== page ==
Stefan Fatsis On America's 'Linsanity'
ROBERT SIEGEL, HOST:
In the fortnight of wall-to-wall media coverage of Harvard grad turned pro basketball benchwarmer turned overnight superstar Jeremy Lin, we here at ALL THINGS CONSIDERED have been remarkably restrained. We've given listeners just one story about the Lin phenomenon. In case you missed that piece and don't own a television or read the newspaper, sportswriter Stefan Fatsis joins us, as he does most Fridays, now with a Jeremy Lin update. Hi, Stefan.
STEFAN FATSIS, BYLINE: Hey, Robert.
SIEGEL: And in fairness to the program, I should say that Jeremy Lin did come up in your conversation last week with my colleague Audie Cornish.
FATSIS: Yeah, very briefly. I said that the three games that he had started to that point constituted a very small sample size. And the sample size in the last week have gotten bigger. That night, he outscored Kobe Bryant of the Lakers 38 points to 34; then he scored 20 against Minnesota, including the game-winning free throw; 27 against Toronto, including the game-winning three-point shot with a half a second to play; and then he had 13 assists against Sacramento on Wednesday.
The Knicks are at home tonight against New Orleans, Robert. I can get you a couple of courtside seats on StubHub for just $4,056 a pop.
(SOUNDBITE OF LAUGHTER)
SIEGEL: And the tickets are just the tip of the iceberg here, this phenomenon about Jeremy Lin.
FATSIS: Yeah, they are. And the comparison that's been made a lot has been to the Los Angeles Dodgers pitcher Fernando Valenzuela and Fernandomania back in 1981. But I think this exceeds it. You know, thanks to the Internet, social media, the way the sports business has grown, Jeremy Lin, the first American-born player of Chinese or Taiwanese descent, has become a worldwide phenomenon, especially in the Far East. And that's huge for the NBA, which has seen its business take a hit in China of late.
Forbes magazine estimates that if Jeremy Lin keeps this up, he could boost league revenue by up to $80 million this season.
SIEGEL: Now, on top of all this, the NBA yesterday added Jeremy Lin to its upcoming All-Star festivities.
FATSIS: And we always have to say both names, by the way: Jeremy Lin. You can't just say Lin. And inexplicably, NBA commissioner David Stern had balked at adding him to the game. The game is the Rising Stars Challenge. The gimmick this year was to let Shaquille O'Neal and Charles Barkley pick the teams. Shaq took the L.A. Clippers Blake Griffin with the first pick. Barkley took the Cleveland Cavaliers rookie Kyrie Irving with the second pick. And Shaq very wisely took Jeremy Lin with the third pick.
SIEGEL: Now, there have been two popular elements in the coverage of Jeremy Lin: his ethnicity and also his recruitment or his under-recruitment both out of high school and also out of Harvard. Was Lin actually overlooked?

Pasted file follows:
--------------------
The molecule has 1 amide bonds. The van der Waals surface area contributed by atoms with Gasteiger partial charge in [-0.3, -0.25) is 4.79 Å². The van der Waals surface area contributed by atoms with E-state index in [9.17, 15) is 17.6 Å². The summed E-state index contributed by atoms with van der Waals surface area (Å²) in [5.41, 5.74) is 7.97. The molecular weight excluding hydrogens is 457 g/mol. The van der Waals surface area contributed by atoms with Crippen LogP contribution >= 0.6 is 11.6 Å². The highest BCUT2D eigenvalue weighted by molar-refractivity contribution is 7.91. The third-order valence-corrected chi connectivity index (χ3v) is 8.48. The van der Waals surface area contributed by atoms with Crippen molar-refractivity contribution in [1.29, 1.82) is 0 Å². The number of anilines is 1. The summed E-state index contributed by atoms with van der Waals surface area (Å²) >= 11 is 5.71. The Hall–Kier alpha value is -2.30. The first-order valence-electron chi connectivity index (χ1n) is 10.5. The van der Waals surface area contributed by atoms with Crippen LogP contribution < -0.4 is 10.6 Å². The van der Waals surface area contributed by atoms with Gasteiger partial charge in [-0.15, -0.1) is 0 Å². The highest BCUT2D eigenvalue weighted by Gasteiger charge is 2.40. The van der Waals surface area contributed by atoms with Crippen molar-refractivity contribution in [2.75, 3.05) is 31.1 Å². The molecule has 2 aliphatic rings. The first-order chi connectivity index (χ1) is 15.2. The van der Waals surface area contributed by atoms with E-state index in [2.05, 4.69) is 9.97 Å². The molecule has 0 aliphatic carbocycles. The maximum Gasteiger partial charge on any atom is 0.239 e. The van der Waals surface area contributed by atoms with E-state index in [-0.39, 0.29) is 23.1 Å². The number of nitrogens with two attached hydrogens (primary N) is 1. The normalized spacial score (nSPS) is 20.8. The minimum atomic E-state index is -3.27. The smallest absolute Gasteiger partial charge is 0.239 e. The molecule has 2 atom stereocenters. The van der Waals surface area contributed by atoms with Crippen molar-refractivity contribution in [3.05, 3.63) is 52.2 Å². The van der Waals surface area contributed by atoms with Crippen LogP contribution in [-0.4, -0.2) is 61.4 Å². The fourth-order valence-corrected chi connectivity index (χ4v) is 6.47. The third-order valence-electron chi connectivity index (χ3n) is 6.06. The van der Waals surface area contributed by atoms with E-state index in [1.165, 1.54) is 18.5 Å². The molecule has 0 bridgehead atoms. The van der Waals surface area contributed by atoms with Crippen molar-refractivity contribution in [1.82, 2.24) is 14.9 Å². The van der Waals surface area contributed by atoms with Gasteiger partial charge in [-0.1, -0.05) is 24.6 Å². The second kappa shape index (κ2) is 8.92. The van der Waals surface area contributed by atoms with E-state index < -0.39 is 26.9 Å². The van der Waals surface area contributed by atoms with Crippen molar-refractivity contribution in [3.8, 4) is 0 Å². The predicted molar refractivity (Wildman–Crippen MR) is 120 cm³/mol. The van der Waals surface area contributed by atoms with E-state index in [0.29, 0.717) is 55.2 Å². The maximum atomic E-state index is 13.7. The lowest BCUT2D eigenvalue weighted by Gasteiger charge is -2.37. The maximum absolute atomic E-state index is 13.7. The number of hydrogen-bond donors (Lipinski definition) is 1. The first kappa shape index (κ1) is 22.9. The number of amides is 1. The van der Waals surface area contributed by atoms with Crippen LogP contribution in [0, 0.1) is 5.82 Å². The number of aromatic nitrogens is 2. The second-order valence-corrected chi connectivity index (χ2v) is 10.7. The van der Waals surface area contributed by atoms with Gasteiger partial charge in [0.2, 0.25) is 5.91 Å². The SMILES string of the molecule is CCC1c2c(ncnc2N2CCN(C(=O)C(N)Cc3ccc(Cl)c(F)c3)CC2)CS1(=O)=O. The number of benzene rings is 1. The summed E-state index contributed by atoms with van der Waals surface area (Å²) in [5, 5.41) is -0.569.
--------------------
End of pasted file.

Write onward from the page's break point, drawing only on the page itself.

FATSIS: You know, I think it's easy to say in hindsight that major colleges and NBA teams made a big mistake here. But I think it's also worth pointing out that Jeremy Lin himself has said that he believes he wasn't recruited by big schools partly because he was skinny and kind of short coming out of high school. It's also true that while he was excellent at Harvard, he did not dominate the Ivy League. And it's not like the NBA totally whiffed either. Jeremy Lin did make the league, which is an amazing achievement in itself.
But on the flip side, he has not discounted the role that race has played in his career. He's talked about the subconscious downgrading maybe of his ability because of his Asian background.
SIEGEL: Yeah. Lin was interviewed by NPR's Michel Martin in February 2010. He was a senior at Harvard at that time. I want you to listen to a bit of that interview.
(SOUNDBITE OF ARCHIVED BROADCAST)
JEREMY LIN: You know, stereotypical jokes in terms of go play the orchestra, or they call me sometimes - I heard: Chinese import, go back to China. Slanty eyes, can you see the scoreboard?
FATSIS: You know, one of the great things that come out of the Jeremy Lin story has been this conversation about race. And what he has done is force people to think about perceptions and expectations in sports. He's already debunked the stereotype. Maybe he's put an end to these kinds of taunts and biases that he experienced on the court.
SIEGEL: OK. Thanks, Stefan. Have a great weekend.
FATSIS: Thanks, Robert.
SIEGEL: Stefan Fatsis joins us most Fridays to talk about sports and the business of sports. You can hear more of him on Slate.com's sports podcast "Hang Up and Listen."
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